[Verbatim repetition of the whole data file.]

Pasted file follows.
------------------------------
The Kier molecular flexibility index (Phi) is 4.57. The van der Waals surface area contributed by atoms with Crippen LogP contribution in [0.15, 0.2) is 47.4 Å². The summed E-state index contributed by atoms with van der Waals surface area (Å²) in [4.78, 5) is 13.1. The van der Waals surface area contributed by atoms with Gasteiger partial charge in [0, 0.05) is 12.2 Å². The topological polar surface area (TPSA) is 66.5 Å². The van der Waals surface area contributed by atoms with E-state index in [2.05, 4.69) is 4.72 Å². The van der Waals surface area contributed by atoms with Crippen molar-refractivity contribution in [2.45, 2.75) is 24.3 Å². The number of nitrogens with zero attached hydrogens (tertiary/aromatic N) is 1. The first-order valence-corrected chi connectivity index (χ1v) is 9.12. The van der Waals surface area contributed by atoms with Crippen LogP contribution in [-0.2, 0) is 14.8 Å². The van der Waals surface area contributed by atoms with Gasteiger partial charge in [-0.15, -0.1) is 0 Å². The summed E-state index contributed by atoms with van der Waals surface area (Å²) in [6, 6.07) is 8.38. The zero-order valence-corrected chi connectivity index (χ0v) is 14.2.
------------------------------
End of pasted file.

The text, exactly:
The Kier molecular flexibility index (Phi) is 4.57. The van der Waals surface area contributed by atoms with Crippen LogP contribution in [0.15, 0.2) is 47.4 Å². The summed E-state index contributed by atoms with van der Waals surface area (Å²) in [4.78, 5) is 13.1. The van der Waals surface area contributed by atoms with Gasteiger partial charge in [0, 0.05) is 12.2 Å². The topological polar surface area (TPSA) is 66.5 Å². The van der Waals surface area contributed by atoms with E-state index in [2.05, 4.69) is 4.72 Å². The van der Waals surface area contributed by atoms with Crippen molar-refractivity contribution in [2.45, 2.75) is 24.3 Å². The number of nitrogens with zero attached hydrogens (tertiary/aromatic N) is 1. The first-order valence-corrected chi connectivity index (χ1v) is 9.12. The van der Waals surface area contributed by atoms with Crippen LogP contribution in [-0.2, 0) is 14.8 Å². The van der Waals surface area contributed by atoms with Gasteiger partial charge in [-0.15, -0.1) is 0 Å². The summed E-state index contributed by atoms with van der Waals surface area (Å²) in [6, 6.07) is 8.38. The zero-order valence-corrected chi connectivity index (χ0v) is 14.2.